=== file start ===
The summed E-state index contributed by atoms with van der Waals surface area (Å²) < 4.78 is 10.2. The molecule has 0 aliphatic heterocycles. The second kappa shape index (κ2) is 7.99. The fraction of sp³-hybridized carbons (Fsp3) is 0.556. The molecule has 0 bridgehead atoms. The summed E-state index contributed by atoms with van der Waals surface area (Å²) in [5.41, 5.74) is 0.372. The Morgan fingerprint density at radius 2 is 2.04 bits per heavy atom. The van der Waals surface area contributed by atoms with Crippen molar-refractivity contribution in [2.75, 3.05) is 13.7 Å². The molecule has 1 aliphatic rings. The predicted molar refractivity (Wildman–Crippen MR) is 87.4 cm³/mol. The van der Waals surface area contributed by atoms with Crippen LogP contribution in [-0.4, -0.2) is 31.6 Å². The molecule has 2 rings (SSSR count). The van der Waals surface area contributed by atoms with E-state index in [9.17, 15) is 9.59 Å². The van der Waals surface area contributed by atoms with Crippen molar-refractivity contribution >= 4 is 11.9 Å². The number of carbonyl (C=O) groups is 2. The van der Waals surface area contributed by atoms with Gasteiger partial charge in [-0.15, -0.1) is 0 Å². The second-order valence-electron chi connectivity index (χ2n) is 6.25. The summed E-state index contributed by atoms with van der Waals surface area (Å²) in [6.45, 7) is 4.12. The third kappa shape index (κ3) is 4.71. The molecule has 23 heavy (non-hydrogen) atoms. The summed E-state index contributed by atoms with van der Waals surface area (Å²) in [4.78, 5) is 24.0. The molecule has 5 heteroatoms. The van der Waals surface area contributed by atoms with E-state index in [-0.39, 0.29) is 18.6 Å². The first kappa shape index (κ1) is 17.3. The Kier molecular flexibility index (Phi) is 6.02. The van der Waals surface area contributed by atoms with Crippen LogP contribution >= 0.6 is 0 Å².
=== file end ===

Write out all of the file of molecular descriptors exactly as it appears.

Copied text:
The summed E-state index contributed by atoms with van der Waals surface area (Å²) < 4.78 is 10.2. The molecule has 0 aliphatic heterocycles. The second kappa shape index (κ2) is 7.99. The fraction of sp³-hybridized carbons (Fsp3) is 0.556. The molecule has 0 bridgehead atoms. The summed E-state index contributed by atoms with van der Waals surface area (Å²) in [5.41, 5.74) is 0.372. The Morgan fingerprint density at radius 2 is 2.04 bits per heavy atom. The van der Waals surface area contributed by atoms with Crippen molar-refractivity contribution in [2.75, 3.05) is 13.7 Å². The molecule has 1 aliphatic rings. The predicted molar refractivity (Wildman–Crippen MR) is 87.4 cm³/mol. The van der Waals surface area contributed by atoms with Crippen LogP contribution in [-0.4, -0.2) is 31.6 Å². The molecule has 2 rings (SSSR count). The van der Waals surface area contributed by atoms with E-state index in [9.17, 15) is 9.59 Å². The van der Waals surface area contributed by atoms with Crippen molar-refractivity contribution >= 4 is 11.9 Å². The number of carbonyl (C=O) groups is 2. The van der Waals surface area contributed by atoms with Gasteiger partial charge in [-0.15, -0.1) is 0 Å². The second-order valence-electron chi connectivity index (χ2n) is 6.25. The summed E-state index contributed by atoms with van der Waals surface area (Å²) in [6.45, 7) is 4.12. The third kappa shape index (κ3) is 4.71. The molecule has 23 heavy (non-hydrogen) atoms. The summed E-state index contributed by atoms with van der Waals surface area (Å²) in [4.78, 5) is 24.0. The molecule has 5 heteroatoms. The van der Waals surface area contributed by atoms with E-state index in [-0.39, 0.29) is 18.6 Å². The first kappa shape index (κ1) is 17.3. The Kier molecular flexibility index (Phi) is 6.02. The van der Waals surface area contributed by atoms with Crippen LogP contribution >= 0.6 is 0 Å².